The Tamils Against Genocide counsel also outlined how he would prove "intent" of genocide. He pointed out that Sri Lanka was a unique nation whose history was the history of cultural genocide, and how much of the restraint was lifted after the British left the island. The myths of the Mahavamsa say that Sri Lanka belongs to no one but the Sinhalese, and the text celebrates kings for slaughtering Tamils. Secondly, the teachings of Dharmapala, celebrate the purity of the Aryan race and establish the idea of racial supremacy. Because Dharmpala is as sacred to the Sinhalese as Jesus to the Christians, a notion of supremacy has been entrenched in them. This legacy is being continued by Sinhalese Buddhist monks. Every Buddhist classroom in the South is an instruction in genocide. Mr.Fein also pointed out that this was one of the reasons why Buddhist monks launched protests against peace on the island and continuously agitated against the Ceasefire Agreement (CFA) from 2002-2008.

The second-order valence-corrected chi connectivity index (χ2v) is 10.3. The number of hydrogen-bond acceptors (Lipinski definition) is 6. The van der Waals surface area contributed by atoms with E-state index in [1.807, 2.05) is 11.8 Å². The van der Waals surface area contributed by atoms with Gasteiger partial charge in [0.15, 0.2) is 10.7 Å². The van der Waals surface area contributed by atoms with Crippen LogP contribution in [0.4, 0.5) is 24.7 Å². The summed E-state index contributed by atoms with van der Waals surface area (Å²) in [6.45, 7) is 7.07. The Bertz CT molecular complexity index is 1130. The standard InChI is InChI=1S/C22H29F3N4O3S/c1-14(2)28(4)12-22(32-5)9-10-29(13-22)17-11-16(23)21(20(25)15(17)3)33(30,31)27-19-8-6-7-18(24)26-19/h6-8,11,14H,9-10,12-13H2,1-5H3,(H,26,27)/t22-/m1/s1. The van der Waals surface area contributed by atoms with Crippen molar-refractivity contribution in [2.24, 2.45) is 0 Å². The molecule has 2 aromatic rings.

The above is part of what Fein's case is built on. You don't have to be an expert on Sri Lanka to know that the above is garbage. Sri Lankan history provides stronger evidence that Tamils and Sinhalese have co-existed in harmony, and as one people for centuries. I have also written about the day to day existence of Sri Lanka's people. Ethnicity is irrelevant to most Sri Lankans.



Isn't it callous to ask Bruce Fein "what the way forward" is?

"Sunshine is the best disinfectant," said Fein in response to Khan's question, which asked him "what is the way forward."

Fein then went on to ramble about a media blackout, little human aid allowed for Tamils, and no human rights groups in Sri Lanka, before admitting that there is nothing more to be done than to just talk about it.

A very expensive spokesperson.

The video below --ironically also by Al Jazeeera-- disproves much of what Fein says. It makes a mockery of Riz Khan's questioning as well.

When other Al Jazeera correspondents gain access to Sri Lanka, and speak first hand to people fleeing the conflict zone, how could it be called a media blackout? Sure.. media access is limited, but couldn't Khan have said: "Mr. Fein our correspondents have been given access -- be it limited -- to the front lines."

Why didn't Riz Khan say: "Mr Fein the Tamils we spoke to who fled the Safe Zone were all relieved to be in government territory, and they spoke of how the Tigers sold them Red Cross aid."



Sri Lanka's official response to some of Fein's claims can be found on the Ministry of Defence website.